I write this message after the weekend of September 11, 2011. It has been an emotionally exhausting weekend. We had services of remembrance at Beth Hillel Synagogue this past Shabbat; many of us attended memorial programs in person or as involved spectators on TV on Sunday, the actual 9/11 day. We were all moved; we were all pulled back in the maelstrom of feelings that were first evoked ten years ago, which may have receded, but now have been brought to the forefront once again.
The words of the Torah portion, with their strong statements of the contrasts between life and death, and seeking God’s blessing, seem especially appropriate and moving at this time.
I was looking through a file of notes and articles I had accumulated back in 2001. Yes, I admit it… I have not transferred over completely to the Internet age! Some things I still prefer to save and hold in a physical sense! A colleague of mine (unfortunately, I can’t remember who) shared at that time his interpretation of a beautiful midrash, a rabbinic teaching, that speaks equally powerfully to me today:
“Why did God choose Abraham? What was so special about him? Abraham can be compared to a man traveling who sees a building on fire. The traveler calls out, ‘Is it possible that this building lacks an owner?’ The owner of the building looks out and says, ‘I am the owner of the building.’ Similarly, because Abraham said, ‘Is it conceivable that this world is without a creator?’ that God chose him to be the bearer of God’s covenant.
“That’s good as far as it goes. But it would have been enough to just ask, ‘Who is the owner of the building?…. Who is the creator of the world?’ The real question is: Why in the midrash does the building have to be on fire? Why was the owner of the building not responding to the situation of the building being aflame? Abraham’s words were not a philosophical or abstract question. They were cries of anguish and pain: ‘The world is aflame, O God. There is violence and bloodshed and WHERE ARE YOU?’ And because of Abraham’s bravery, his chutzpah in asking the question, God chose him to carry forth His covenant.”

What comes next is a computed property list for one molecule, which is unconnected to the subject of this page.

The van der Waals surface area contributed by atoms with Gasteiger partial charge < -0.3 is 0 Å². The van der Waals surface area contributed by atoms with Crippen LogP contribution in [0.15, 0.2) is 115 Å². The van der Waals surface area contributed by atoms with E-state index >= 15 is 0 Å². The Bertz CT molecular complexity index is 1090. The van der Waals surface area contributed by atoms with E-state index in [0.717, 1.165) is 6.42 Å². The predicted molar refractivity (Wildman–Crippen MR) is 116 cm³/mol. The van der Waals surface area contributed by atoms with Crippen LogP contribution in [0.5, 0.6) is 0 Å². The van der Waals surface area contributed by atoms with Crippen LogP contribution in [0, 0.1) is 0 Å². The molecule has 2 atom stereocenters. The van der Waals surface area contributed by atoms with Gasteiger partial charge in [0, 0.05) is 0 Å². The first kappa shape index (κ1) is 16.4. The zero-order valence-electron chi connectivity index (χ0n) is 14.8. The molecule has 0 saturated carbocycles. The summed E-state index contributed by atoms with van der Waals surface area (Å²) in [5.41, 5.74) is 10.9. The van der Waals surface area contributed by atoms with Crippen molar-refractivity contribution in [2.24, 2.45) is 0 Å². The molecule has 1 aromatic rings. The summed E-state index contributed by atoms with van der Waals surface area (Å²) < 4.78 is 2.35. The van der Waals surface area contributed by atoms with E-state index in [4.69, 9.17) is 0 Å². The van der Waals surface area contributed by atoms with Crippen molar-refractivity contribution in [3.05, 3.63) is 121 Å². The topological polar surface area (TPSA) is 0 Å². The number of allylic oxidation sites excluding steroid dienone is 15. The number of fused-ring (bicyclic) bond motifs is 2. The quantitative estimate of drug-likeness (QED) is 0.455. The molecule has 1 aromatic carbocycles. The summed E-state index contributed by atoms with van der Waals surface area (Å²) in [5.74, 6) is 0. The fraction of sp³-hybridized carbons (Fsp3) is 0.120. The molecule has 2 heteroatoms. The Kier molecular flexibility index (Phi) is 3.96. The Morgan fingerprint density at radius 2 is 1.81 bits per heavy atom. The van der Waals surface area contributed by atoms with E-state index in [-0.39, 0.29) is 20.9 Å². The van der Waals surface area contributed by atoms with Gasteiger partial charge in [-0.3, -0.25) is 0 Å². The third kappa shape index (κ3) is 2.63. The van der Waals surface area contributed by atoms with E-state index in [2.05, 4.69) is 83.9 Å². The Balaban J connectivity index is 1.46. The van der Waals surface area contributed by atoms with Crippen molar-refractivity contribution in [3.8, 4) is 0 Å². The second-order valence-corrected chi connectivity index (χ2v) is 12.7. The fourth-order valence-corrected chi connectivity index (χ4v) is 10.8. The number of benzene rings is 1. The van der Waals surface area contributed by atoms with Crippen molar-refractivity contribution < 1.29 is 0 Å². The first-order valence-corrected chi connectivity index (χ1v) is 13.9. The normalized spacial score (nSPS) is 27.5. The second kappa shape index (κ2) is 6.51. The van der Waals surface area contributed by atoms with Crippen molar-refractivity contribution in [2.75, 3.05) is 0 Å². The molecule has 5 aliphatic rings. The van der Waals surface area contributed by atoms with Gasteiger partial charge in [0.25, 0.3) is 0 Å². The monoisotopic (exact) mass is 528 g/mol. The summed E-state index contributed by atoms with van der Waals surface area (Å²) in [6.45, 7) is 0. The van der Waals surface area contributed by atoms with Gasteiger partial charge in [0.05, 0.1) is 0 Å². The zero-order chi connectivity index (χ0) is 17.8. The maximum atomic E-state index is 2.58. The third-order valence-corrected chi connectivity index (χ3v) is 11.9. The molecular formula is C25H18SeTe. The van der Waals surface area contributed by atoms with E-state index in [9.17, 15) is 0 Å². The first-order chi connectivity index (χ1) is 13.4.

In other words, as Rabbi Abraham Joshua Heschel would later teach, God wants partners, someone to share His pathos for humanity. And this vision of God is seen again and again through our Holy Scripture.
So where was God in the tragedy of the Twin Towers – or, for that matter, any other horrific accident or earthquake or tsunami? God is within each of us who is concerned/ who cares/ who helps/ who responds/ who cries out. God was at Ground Zero… with those helping the survivors. With those policemen and firefighters who gave their lives trying to save others. God in short was and is with all of us who perform deeds of kindness and love and refrain from malice and hatred.
The terrorists of 9/11 had it wrong. They thought our glory was in our tall buildings… and by destroying our buildings they would destroy our glory. But they were totally wrong. Our glory is inside us, as individual Americans, men and women whose courage and resoluteness and bravery and sacrifice were so well shown and remembered and honored today. We have been able to rebuild both a tower and a beautiful memorial…and they are wonderful accomplishments. But we did not need to rebuild our character, our strength as a people and a country. Despite all the partisan debates, these strengths have always been there. And I pray they always will be.
“May God bless the memory of those we lost, and may God bless the United States of America. ” Those were President Obama’s final words in an address to the nation the evening of 9/11. May each of us go beyond partisan feelings as we remember those who died and remember everything that is good and right about our society, our national ethos, and our country… as we enter the new and undoubtedly challenging year of 5772.
We have had our national Yizkor service of remembrance 28 days before Yom Kippur.
Rabbi Gary Atkins is spiritual leader of Beth Hillel Synagogue in Bloomfield.